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Are you holding your head correctly?

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I often see clients with neck and shoulder pain exhibiting a classic imbalance between the muscles at the front and the back of the neck: the sternocleidomastoid muscle (SCM) – responsible for tilting and rotating the head – the mastoid (a big rope that connects your head, rib cage and shoulder girdle), and the trapezius. The trapezius is a big, strong diamond shaped muscle on our back that stabilizes the shoulder blades on the back; it connects at the base of the head, on either shoulder and the top of the spine. All movements of the shoulders blade involve the trapezius in some way or another and it has some minor involvement with tilting and turning of the head.

Forward head posture throws the relationship of these muscles into disarray. When the head moves forward the spine goes with it. This pulls the shoulder blades forward as well, not only do they make contact with the upper ribcage, but they begin to pull the ribcage forward as well.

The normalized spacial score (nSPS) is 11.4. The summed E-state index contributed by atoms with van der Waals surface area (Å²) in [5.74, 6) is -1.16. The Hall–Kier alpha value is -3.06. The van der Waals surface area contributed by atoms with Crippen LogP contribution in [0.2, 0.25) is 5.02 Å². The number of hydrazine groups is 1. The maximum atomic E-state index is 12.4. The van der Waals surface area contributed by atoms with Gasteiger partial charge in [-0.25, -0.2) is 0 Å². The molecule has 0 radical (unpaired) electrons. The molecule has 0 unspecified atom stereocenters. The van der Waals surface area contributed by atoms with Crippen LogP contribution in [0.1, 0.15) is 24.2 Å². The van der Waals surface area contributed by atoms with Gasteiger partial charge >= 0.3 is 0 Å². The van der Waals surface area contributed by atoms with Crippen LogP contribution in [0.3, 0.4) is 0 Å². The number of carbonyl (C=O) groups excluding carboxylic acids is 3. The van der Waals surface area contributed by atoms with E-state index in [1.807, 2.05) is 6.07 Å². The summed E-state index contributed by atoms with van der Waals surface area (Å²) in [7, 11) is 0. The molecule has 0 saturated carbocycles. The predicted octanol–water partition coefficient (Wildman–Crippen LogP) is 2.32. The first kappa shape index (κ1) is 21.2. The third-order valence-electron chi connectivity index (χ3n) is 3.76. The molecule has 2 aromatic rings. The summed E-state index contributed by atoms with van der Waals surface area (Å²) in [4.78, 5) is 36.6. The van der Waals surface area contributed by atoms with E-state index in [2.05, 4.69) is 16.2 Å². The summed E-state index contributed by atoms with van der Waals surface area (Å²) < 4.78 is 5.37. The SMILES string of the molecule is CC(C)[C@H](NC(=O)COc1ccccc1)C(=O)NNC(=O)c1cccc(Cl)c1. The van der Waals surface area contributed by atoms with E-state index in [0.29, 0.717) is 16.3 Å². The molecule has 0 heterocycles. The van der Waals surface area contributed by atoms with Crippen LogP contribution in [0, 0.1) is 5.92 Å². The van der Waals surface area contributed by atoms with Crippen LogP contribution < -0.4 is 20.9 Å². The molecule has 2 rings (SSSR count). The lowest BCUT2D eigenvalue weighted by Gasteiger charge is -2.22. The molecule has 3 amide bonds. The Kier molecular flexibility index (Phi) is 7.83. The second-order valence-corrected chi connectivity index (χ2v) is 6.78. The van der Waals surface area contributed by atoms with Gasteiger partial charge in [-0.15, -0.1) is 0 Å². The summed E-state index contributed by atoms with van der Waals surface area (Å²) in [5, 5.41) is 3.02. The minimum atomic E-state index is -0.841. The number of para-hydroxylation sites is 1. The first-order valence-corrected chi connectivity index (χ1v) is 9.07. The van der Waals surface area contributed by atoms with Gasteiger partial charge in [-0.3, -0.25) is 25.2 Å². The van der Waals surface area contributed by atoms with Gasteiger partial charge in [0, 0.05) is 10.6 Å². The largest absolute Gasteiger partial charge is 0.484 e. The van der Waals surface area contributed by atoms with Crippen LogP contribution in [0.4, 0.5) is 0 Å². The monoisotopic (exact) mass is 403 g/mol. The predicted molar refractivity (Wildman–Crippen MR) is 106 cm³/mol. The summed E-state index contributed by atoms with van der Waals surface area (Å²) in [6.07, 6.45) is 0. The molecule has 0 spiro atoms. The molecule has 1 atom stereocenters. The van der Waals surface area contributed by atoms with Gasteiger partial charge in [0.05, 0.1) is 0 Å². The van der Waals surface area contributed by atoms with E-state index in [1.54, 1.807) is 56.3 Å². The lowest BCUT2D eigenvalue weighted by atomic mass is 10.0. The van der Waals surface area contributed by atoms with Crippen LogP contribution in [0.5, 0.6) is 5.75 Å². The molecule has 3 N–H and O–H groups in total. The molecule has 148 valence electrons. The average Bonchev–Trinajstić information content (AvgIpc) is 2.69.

Good posture

The SCM that should be involved in turning and nodding your head, instead is called upon to hold the head up in space. As a result the trapezius becomes largely responsible for turning and nodding the head.

Try to feel the difference of the two actions in your muscles.

  • Let the head fall even more forward than usual and turn and nod the head.
  • See if you feel that the muscular sensation of turning is generated from the back of the neck.
  • Now pull the sides of the neck back, lengthen the ears back and up. What happens when you turn and nod your head here?

Ideally the focus of the effort changes from the back of the neck to the front of the throat where it should come from.

Forward head posture throws off a number of key relationships in the body and for us the main culprit for forward head posture is a tucked pelvis and poor abdominal tone.

An awareness of this – and postural correction – is important for people suffering from neck and shoulder pain.  As well as myofascial release, soft tissue release and trigger point therapy I also integrate sports stretching to my massage therapy work to release tension in these muscles, freeing the movement and allowing the head, neck and shoulders to move without restriction.

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